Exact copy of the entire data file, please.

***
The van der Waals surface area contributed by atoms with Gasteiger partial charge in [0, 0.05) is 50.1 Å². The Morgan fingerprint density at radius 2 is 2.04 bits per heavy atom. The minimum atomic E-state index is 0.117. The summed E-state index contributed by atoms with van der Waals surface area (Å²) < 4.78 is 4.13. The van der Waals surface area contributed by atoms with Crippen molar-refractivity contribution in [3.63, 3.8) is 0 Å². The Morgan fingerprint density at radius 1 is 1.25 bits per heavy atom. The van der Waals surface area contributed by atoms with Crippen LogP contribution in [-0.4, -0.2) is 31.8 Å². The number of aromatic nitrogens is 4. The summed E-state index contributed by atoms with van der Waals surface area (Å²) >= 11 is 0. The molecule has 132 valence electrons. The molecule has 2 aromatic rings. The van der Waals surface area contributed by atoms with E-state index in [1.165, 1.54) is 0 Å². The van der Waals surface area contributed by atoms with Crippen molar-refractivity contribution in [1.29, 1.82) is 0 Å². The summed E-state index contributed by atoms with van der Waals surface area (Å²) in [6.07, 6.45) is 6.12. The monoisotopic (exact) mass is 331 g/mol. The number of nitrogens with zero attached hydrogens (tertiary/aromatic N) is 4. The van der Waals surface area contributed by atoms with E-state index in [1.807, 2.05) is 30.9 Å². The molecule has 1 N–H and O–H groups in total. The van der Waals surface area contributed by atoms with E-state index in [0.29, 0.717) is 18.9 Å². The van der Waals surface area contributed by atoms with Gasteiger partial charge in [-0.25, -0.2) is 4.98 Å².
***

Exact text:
The van der Waals surface area contributed by atoms with Gasteiger partial charge in [0, 0.05) is 50.1 Å². The Morgan fingerprint density at radius 2 is 2.04 bits per heavy atom. The minimum atomic E-state index is 0.117. The summed E-state index contributed by atoms with van der Waals surface area (Å²) < 4.78 is 4.13. The van der Waals surface area contributed by atoms with Crippen molar-refractivity contribution in [3.63, 3.8) is 0 Å². The Morgan fingerprint density at radius 1 is 1.25 bits per heavy atom. The van der Waals surface area contributed by atoms with Crippen LogP contribution in [-0.4, -0.2) is 31.8 Å². The number of aromatic nitrogens is 4. The summed E-state index contributed by atoms with van der Waals surface area (Å²) >= 11 is 0. The molecule has 132 valence electrons. The molecule has 2 aromatic rings. The van der Waals surface area contributed by atoms with E-state index in [1.165, 1.54) is 0 Å². The van der Waals surface area contributed by atoms with Crippen molar-refractivity contribution in [1.29, 1.82) is 0 Å². The summed E-state index contributed by atoms with van der Waals surface area (Å²) in [6.07, 6.45) is 6.12. The monoisotopic (exact) mass is 331 g/mol. The number of nitrogens with zero attached hydrogens (tertiary/aromatic N) is 4. The van der Waals surface area contributed by atoms with E-state index in [1.807, 2.05) is 30.9 Å². The molecule has 1 N–H and O–H groups in total. The van der Waals surface area contributed by atoms with E-state index in [0.29, 0.717) is 18.9 Å². The van der Waals surface area contributed by atoms with Gasteiger partial charge in [-0.25, -0.2) is 4.98 Å².